Writingup statistical results is as important as selecting the correct statistical test to apply to your data. To convey the message to the readers, statistics need to be reported clearly and in a comprehensible way. Individual academic journals may have slightly different formats and guidelines for how results should be reported. To facilitate the review and editorial process for publication in the British Journal Oral and Maxillofacial Surgery (BJOMS) – and bearing in mind that most submissions will undergo a statistical review alongside the technical review – these guidelines are intended to assist authors in their endeavours to publish in BJOMS (and should be read in conjunction with Evans et al ):
 1
The reporting of statistical results should follow the sequence:
 a
Description of patients studied: age, number (percentage) of males/females, clinical descriptors, and sociodemographic details. These should all be summarised in table(s);
 b
Results of the primary research question, including tables and figures, then secondary aims, and so on.
 2
Means and standard deviations (except for age, see below*) should be presented for continuous variables (that is, data that can be broken down into increasingly smaller units, such as age or height).
For categorical or discrete data (including nominal or ordinal data, that is, data that can be counted, for example, number of tumour sites, type and stage of tumour), median and ranges should be used, for instance minimum to maximum value: median 6 (range = 5 – 7).
Percentages (including the number of X/total N) or proportions, or both, should be included for categorical data.
Some further examples:

Mean score = 5.67 (SD ^{‡ }2.25)

*Mean age = 45.2 (range: 21.5 – 77.8)

Percentage edentulous patients = 32% (48/150)
^{‡} Standard deviation. This (and other abbreviations) should always be spelled out in full when first referenced.
 3
When reporting means also include the 95% confidence intervals (CI).
 4
Include the test value and degrees of freedom when reporting statistical results. The general format for reporting these is: test value (degree(s) of freedom) = test value, p = pvalue. Some examples of these and how to report them are provided below:
 a
Ttest:t(2) = 2.58, p = 0.01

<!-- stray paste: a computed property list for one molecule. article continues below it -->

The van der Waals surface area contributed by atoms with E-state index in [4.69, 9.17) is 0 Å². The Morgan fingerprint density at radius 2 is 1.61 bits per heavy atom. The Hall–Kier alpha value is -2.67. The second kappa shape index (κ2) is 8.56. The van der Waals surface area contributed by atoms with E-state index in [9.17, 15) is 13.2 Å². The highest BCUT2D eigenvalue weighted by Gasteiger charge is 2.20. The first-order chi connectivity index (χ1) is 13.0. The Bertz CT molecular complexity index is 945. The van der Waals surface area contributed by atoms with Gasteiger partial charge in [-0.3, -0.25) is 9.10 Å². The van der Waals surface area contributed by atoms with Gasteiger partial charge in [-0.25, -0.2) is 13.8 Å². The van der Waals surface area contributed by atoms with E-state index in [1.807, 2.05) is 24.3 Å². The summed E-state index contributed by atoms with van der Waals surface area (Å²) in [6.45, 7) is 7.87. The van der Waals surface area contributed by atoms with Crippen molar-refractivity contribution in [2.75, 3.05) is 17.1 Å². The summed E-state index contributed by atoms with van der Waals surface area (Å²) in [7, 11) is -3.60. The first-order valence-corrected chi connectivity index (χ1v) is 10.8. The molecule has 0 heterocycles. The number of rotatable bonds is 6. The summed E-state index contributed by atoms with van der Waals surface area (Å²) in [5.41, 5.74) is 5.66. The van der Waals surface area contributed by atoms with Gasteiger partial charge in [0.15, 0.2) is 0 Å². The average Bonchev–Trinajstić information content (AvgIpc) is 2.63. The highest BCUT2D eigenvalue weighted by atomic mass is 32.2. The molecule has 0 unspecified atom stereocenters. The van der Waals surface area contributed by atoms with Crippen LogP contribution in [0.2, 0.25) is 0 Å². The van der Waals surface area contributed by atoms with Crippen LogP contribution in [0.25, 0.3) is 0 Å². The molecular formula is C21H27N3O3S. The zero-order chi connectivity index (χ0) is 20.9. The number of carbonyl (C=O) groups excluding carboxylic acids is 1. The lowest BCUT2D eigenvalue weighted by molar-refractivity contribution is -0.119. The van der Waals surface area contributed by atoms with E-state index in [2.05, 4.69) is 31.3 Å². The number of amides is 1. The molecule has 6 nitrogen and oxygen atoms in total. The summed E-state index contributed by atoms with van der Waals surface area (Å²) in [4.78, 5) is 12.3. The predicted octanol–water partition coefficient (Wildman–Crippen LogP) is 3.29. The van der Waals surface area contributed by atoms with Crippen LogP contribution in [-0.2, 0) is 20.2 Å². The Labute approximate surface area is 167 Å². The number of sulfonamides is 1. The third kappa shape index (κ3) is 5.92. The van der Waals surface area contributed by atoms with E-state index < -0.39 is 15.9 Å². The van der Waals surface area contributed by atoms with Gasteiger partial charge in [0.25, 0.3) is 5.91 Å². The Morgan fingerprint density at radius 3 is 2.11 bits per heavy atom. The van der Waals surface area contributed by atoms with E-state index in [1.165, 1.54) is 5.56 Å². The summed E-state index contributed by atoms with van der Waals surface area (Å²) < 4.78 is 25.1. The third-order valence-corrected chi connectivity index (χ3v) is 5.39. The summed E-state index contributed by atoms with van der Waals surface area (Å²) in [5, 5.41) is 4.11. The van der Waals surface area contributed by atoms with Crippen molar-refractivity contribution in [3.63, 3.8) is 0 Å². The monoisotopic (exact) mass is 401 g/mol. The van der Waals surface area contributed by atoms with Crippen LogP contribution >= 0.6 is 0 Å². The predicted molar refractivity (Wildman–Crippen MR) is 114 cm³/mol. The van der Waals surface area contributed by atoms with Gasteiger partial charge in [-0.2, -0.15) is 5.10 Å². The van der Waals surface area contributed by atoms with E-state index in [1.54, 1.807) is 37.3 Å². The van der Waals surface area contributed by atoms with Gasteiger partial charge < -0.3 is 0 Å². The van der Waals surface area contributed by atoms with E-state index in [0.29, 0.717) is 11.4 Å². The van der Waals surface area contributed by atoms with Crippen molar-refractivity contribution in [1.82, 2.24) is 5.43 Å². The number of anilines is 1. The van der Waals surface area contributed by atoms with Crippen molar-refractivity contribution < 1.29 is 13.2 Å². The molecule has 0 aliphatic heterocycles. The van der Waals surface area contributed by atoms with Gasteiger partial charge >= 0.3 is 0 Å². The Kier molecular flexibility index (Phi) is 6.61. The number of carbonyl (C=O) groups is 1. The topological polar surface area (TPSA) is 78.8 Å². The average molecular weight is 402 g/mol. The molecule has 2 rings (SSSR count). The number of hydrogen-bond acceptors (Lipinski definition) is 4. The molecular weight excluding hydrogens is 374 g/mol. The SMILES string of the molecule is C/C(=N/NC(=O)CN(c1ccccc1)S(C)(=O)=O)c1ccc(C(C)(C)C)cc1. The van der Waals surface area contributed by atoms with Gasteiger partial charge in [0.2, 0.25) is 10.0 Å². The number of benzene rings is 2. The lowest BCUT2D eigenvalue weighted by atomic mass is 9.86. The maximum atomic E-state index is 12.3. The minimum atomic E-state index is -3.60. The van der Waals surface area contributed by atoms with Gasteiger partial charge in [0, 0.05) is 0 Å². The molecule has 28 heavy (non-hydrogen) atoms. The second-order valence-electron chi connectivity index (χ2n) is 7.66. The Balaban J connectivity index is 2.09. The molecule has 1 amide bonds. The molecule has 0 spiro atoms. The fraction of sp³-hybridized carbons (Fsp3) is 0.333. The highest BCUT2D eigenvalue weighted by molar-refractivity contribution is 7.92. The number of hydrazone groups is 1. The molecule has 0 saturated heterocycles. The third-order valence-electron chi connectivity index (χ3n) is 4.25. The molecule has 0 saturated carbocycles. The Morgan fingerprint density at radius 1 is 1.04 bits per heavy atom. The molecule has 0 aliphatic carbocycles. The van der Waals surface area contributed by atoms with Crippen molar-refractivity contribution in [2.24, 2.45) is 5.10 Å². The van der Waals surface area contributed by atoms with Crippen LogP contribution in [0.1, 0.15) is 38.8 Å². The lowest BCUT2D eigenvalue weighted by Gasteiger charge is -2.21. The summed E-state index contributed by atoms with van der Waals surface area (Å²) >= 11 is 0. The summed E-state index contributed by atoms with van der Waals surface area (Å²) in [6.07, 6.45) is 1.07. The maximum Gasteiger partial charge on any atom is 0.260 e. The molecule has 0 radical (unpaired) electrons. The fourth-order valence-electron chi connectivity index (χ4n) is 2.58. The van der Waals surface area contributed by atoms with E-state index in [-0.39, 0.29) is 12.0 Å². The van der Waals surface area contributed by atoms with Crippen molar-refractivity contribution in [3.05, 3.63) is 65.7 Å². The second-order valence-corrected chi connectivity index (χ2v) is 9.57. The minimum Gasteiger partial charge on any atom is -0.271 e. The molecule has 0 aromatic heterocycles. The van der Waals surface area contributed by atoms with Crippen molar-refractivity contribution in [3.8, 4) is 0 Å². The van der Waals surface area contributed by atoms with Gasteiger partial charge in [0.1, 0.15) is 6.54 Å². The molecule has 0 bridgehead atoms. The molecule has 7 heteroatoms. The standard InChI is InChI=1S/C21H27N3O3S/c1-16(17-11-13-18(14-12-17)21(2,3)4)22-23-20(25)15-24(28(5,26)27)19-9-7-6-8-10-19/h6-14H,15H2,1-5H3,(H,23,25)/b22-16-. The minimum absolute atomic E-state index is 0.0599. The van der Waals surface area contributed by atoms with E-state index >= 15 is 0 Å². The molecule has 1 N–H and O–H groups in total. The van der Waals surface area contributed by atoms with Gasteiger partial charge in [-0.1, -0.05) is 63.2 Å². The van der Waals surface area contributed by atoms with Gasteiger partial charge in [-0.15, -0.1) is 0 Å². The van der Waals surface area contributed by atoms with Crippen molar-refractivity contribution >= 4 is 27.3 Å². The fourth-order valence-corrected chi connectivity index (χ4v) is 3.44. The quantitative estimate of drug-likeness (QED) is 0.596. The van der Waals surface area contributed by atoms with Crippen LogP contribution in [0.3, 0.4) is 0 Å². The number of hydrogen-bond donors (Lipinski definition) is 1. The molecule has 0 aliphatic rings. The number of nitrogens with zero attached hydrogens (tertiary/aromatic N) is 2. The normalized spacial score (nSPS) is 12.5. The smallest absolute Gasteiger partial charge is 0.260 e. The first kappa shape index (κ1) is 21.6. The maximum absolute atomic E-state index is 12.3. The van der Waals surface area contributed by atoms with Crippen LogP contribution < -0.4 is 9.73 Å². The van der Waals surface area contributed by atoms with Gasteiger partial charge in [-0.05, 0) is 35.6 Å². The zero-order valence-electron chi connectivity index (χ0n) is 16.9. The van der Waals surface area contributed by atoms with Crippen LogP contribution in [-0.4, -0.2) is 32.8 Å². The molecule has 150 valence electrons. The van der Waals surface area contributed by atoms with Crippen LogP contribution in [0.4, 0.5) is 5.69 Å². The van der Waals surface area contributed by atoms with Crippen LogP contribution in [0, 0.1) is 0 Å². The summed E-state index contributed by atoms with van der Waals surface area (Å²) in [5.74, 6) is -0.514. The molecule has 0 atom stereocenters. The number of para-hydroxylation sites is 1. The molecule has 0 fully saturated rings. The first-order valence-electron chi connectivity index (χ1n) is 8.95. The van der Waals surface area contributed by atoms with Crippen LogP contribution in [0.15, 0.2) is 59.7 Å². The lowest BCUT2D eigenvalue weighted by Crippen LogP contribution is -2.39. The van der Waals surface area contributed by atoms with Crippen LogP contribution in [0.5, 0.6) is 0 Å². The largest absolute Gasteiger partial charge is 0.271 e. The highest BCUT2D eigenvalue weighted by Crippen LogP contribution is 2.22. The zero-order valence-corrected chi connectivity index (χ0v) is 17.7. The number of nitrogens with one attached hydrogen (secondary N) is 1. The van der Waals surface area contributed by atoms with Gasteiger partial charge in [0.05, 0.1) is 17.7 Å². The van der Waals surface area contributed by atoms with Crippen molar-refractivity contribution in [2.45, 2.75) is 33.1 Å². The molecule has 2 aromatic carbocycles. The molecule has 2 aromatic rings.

b
Oneway ANOVA ^{† }: F(4) = 1.38, p = 0.18
 c
Twoway ANOVA: F(2,8) = 7.13, p = 0.021
 d
Chisquared test: χ ^{2 }(5) = 8.34, p = 0.14
The results of correlations and nonparametric tests should just include the test statistic (for example, r, ρ or rho, z, and so on.) and the exact p values.
^{†} Analysis of variance.
 5
Test and p values may be included in either the main body of the text or tables. This will depend on context: when highlighting a specific result in the text then report the result as described in point 4. When reporting a series of results, individual p values can be used for each result in the body of the text with the details provided in the associated table.
 6
Exact p values should always be reported, for example, p = 0.021, unless the p value is less than 0.001, in which case this may be reported as p < 0.001. Exact p values should always be reported even when the result is not significant:
 7
Do not report p values as p < 0.05, p < 0.01, or p > 0.05. Do not include the abbreviation “NS” (“not significant” or “nonsignificant”) when reporting results. If the results are not significant simply state this.
 8
Some statistical packages report p values less than 0.001, as 0.000: in cases such as these the p value should be reported as p < 0.001 (and not 0.000).
 9
To avoid confusion, do not use the word significant alone when reporting results, for example, a significant difference, unless the result is statistically significant . The journal uses the word “significant(ly)” only in a statistical sense, so there is no need to add any further qualification to this, such as highly or very . It is sufficient to simply report that the results reached significance.
A picture paints a thousand words: include graphs appropriate to the results you are describing but avoid pie charts.
 7
Finally, for more complex statistics, for instance, when reporting the results of regressions, include R ^{2 }or the variance explained by the regression model. The reason for this inclusion is that significant predictors may not be particularly meaningful, if the model explains little or none of the variance. In addition to this the beta coefficients (standardised or unstandardised) should be reported along with the tstatistic and exact p values for each coefficient.